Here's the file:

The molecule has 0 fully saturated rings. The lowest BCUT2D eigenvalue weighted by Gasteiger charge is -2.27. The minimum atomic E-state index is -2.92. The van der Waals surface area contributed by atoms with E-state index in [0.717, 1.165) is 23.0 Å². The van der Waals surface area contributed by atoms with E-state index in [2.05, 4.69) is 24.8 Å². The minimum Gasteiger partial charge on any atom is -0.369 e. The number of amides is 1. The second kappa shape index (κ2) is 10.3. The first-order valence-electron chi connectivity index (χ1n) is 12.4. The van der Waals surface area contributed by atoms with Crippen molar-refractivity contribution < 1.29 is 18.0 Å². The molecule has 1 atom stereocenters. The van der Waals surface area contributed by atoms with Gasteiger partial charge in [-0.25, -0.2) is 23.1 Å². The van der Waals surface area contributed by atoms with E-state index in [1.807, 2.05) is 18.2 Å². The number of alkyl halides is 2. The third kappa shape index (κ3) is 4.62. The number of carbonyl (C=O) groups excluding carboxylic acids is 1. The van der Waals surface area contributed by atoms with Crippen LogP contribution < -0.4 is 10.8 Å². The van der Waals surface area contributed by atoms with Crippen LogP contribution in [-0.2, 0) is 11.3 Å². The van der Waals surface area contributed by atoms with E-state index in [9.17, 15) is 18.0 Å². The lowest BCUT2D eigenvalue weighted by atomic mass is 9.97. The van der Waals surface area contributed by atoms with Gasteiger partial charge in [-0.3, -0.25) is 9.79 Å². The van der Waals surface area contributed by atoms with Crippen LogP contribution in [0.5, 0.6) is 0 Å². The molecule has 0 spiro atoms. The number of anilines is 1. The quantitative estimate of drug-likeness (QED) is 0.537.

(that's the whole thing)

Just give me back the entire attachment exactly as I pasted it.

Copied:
The molecule has 0 fully saturated rings. The lowest BCUT2D eigenvalue weighted by Gasteiger charge is -2.27. The minimum atomic E-state index is -2.92. The van der Waals surface area contributed by atoms with E-state index in [0.717, 1.165) is 23.0 Å². The van der Waals surface area contributed by atoms with E-state index in [2.05, 4.69) is 24.8 Å². The minimum Gasteiger partial charge on any atom is -0.369 e. The number of amides is 1. The second kappa shape index (κ2) is 10.3. The first-order valence-electron chi connectivity index (χ1n) is 12.4. The van der Waals surface area contributed by atoms with Crippen molar-refractivity contribution < 1.29 is 18.0 Å². The molecule has 1 atom stereocenters. The van der Waals surface area contributed by atoms with Gasteiger partial charge in [-0.25, -0.2) is 23.1 Å². The van der Waals surface area contributed by atoms with E-state index in [1.807, 2.05) is 18.2 Å². The number of alkyl halides is 2. The third kappa shape index (κ3) is 4.62. The number of carbonyl (C=O) groups excluding carboxylic acids is 1. The van der Waals surface area contributed by atoms with Crippen LogP contribution < -0.4 is 10.8 Å². The van der Waals surface area contributed by atoms with Crippen LogP contribution in [-0.2, 0) is 11.3 Å². The van der Waals surface area contributed by atoms with E-state index in [9.17, 15) is 18.0 Å². The lowest BCUT2D eigenvalue weighted by atomic mass is 9.97. The van der Waals surface area contributed by atoms with Gasteiger partial charge in [-0.3, -0.25) is 9.79 Å². The van der Waals surface area contributed by atoms with Crippen LogP contribution in [0.5, 0.6) is 0 Å². The molecule has 0 spiro atoms. The number of anilines is 1. The quantitative estimate of drug-likeness (QED) is 0.537.